I dislike the word messaging. Films should be written, designed and executed as an experience. When it comes to me, I don’t have anything more to say about politics or governance. I dumped all of my anger and frustrations into this film. Tomorrow, I will take up a film that talks about some other human emotion. However, it will always reflect the culture of thought and the political ambience we are living in at the time. Even when K. Balachander was making a love story like Maro Charitra, he reflected on the socio-economic conditions. That is what our films now lack but it is extremely important to me. Just last night, I was blown away by the Kannada film, Garuda Gamana Vrishabha Vahana. It was a fantastic masterclass. I felt like there is so much to learn from this filmmaker.
I do think that filmmakers and films who are attuned to that kind of reflective cinema are very important.
In Republic too, we have a hint of the commercial aspects that are expected of a film like a dance, fight sequence, punch dialogues etc. Did you feel a pressure to keep these elements?
I do, to an extent. It wasn’t an external force as much as I kept telling myself that these are a few things I need to do. There are factors like the culture of watching films of my audience that puts me in a place to make these checks and balances. What I don’t like in my film is how the first two songs look and the kind of magnification I had to choose in the intermission fight sequence. Ideally, the first song of the film should have been more emotional to show pain. Having said that, I know the audience that (Sai Dharam) Tej has. Although he gave me complete freedom to make the film I will, I was a bit more calculative. These are still liberties I have taken only during the setting up of the film. Once it gets to the more serious part, I have a straight point to make. Even after this there were producers who watched and asked if we could have one more song but I said “no way”!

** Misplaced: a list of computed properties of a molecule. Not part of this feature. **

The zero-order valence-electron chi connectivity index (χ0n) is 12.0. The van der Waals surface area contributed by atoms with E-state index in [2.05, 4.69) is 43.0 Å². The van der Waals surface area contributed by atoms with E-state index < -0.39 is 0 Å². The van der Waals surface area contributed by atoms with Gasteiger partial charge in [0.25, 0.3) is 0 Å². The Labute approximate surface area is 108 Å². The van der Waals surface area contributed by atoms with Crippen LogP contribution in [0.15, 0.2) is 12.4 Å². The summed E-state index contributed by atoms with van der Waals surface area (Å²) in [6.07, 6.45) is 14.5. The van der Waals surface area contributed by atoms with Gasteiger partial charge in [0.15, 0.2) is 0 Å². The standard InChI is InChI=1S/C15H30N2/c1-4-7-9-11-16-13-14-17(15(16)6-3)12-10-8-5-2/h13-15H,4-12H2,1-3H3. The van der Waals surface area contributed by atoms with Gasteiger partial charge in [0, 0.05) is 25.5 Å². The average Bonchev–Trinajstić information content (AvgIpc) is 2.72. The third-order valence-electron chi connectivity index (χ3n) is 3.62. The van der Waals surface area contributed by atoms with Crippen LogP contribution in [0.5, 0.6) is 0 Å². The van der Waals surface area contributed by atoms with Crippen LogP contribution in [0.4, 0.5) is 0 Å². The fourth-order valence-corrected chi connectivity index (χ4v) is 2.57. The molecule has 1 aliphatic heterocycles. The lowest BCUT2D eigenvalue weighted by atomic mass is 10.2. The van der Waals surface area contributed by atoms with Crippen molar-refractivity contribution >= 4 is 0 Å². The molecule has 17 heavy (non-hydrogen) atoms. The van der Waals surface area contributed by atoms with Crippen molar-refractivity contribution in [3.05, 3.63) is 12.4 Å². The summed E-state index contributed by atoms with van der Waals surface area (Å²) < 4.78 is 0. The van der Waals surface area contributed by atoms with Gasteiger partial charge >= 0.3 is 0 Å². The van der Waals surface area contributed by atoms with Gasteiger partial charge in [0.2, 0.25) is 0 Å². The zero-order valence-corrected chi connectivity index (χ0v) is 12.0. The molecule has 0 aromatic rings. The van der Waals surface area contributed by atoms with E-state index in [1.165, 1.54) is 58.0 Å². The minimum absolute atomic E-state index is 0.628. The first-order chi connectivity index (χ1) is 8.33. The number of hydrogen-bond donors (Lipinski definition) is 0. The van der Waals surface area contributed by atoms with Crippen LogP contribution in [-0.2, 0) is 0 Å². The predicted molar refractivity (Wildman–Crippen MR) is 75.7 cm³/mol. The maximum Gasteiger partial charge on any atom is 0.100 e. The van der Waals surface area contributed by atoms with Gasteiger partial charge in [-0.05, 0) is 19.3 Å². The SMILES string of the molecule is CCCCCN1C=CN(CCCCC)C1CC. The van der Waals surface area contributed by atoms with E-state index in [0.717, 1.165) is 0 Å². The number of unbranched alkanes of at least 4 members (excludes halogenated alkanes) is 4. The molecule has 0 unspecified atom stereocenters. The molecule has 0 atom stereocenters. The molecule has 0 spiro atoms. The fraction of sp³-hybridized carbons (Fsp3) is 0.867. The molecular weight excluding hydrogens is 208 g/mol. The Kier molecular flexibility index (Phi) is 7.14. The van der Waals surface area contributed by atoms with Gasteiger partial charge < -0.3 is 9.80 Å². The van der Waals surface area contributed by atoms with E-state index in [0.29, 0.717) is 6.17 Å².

Do you think the film would be made the way you liked if it was an OTT film? Are you thinking of making films exclusively for these platforms?
Yes, it might be. What I have done is divided the bank of stories that I have as theatre films and OTT films. After the response for Republic on ZEE5, I am thinking of a few of these will have a bigger impact on OTT. Films like Karnan and Jai Bhim did extremely well even if they were released on a streaming platform. These channels have given more power to the filmmakers too. There will always be stories that will be made for the theatres but now there’s a choice.
A lot of political films are made with a base of a real life incident. Where do you draw your inspiration from?
This is also something I have been thinking about. I think my process works the other way around. I have a thematic disturbance where I begin to question a few things. Then I begin forming the story where I want to address those issues, debate and discuss different angles to it. In this process I do extensive research. If I were to make a film about economics, I would study it to understand the very idea of currency itself. That way my stories are fictional but they are based on a lot of real life research.
My only film that was inspired by true events is Autonagar Surya, which is based on the train incident I have written about.
Does Deva Katta believe that the ideal world is possible?
Ideal world, probably not. But, the ideal world must always be the aspiration. We are not going to live forever. Death will come one day but we still strive to live each day. The same way, we must forget that the ideal world isn’t possible and still work towards it.